Changes, challenges abound as southern farmers plant 2007 corn crop
Farmers growing more corn in the southeastern U.S. could be facing challenge after challenge in raising the crop.
The northward-marching spring planting may leave behind problems that could unfold into logistical nightmares in the southeast, where hundreds of thousands of cotton acres are being displaced by corn this year.
But for now, corn growers in the deep south are looking to technology and different means of crop protection to counteract both a seed corn shortage and different, sometimes new, set of input needs.
Because of this shortage of available hybrids with desired traits, growers in Florida are turning to early fertilizer applications to get strong stands right out of the gate. Cost helps justify these applications now too, according to University of Florida agronomist David Wright.
"Growers are doing more banding of fertilizers because of the price," Wright says. "We can reduce the amount by at least one-third if it is applied as a starter near the row on normal row widths."
Nearly all of the corn in Mississippi, says Mississippi State University Extension agronomist Jerry Singleton, is Roundup Ready and more farmers are starting to plant with 12-row systems guided by GPS and autosteer technology. But the key technology -- though far from "new" -- is planting Roundup Ready hybrids.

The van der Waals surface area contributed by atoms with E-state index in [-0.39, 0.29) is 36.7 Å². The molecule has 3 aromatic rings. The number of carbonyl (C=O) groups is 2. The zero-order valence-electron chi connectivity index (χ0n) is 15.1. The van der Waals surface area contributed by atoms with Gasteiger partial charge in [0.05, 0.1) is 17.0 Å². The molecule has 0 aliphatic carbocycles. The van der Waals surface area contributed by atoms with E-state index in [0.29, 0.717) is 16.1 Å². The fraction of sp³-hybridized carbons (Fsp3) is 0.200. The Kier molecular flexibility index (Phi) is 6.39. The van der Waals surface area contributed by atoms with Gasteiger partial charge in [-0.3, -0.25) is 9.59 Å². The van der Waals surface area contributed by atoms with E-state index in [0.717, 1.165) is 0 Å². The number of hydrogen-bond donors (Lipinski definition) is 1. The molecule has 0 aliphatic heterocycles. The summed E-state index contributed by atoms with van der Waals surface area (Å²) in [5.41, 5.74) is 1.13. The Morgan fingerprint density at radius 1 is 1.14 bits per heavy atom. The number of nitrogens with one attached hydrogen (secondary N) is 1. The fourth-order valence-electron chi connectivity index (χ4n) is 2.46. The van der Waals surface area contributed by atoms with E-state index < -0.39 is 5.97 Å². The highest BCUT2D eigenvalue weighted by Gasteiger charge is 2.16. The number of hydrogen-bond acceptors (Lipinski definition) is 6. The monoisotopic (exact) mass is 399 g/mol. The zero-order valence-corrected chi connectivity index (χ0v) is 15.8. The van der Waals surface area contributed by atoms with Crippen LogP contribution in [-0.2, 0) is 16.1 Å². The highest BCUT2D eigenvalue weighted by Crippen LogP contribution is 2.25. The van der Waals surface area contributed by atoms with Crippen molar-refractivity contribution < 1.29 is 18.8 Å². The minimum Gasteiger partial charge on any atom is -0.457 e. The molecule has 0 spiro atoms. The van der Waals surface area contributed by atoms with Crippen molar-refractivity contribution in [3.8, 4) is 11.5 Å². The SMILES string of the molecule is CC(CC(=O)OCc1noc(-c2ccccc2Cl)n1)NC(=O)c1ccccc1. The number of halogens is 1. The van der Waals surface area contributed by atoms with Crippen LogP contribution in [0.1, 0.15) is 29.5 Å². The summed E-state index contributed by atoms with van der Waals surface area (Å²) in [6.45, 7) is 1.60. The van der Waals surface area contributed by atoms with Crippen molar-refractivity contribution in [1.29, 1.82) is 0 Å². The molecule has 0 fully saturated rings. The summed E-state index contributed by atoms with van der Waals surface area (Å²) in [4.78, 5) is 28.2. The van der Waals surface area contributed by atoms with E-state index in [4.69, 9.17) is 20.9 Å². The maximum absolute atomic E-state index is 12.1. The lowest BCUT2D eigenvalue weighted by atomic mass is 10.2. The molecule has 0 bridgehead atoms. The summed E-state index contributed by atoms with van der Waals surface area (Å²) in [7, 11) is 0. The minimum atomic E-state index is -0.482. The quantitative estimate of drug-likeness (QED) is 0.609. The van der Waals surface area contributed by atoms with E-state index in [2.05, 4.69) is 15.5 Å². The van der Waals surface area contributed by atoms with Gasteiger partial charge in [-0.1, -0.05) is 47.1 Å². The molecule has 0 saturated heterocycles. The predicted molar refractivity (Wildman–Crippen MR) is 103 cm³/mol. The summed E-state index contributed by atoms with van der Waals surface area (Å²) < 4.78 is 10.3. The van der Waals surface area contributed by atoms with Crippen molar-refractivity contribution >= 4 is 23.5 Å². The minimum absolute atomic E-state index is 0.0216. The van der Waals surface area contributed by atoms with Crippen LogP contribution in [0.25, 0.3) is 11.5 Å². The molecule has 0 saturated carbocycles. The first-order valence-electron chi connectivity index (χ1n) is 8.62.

Singleton says area farmers don't have corn rootworm populations high enough to justify planting transgenic rootworm-resistant hybrids. However, they are utilizing corn borer-resistant hybrids "to the max" to repel European corn borers.
A few troublesome structural challenges may await growers as the crop is harvested next fall, Singleton says. The storage and transportation infrastructure is vastly different than that for the area's staple crop, cotton. This begins on growers' farms, where the construction of crucial on-farm grain storage has been underway for months.
"We typically don't store corn on the farm like they do in the Midwest. We have very limited on-farm storage, but back in December, a lot of farmers started making the decision to put up more on-farm storage," Singleton says. "A lot of farmers have put up storage for probably 50% of their corn."
A second challenge raised by the corn-acreage influx is in transportation. With a very limited number of local corn users and processors, moving harvested corn from east-central Mississippi depends largely on the Mississippi River. If the current planting-friendly dry spell extends into summer and river levels decline as a result, river navigation could be slowed or halted altogether.
"Our grain elevators probably don't have the capabilities to handle this increase in corn acreage. We're hoping there's plenty of water in the river and the barges can get up and down the river so the elevators can dump and get the grain moved up the river," Singleton says. "Some of these river elevators don't have access if the river gets too low. Depending on how harvest goes, we could have a tough time getting corn out of here."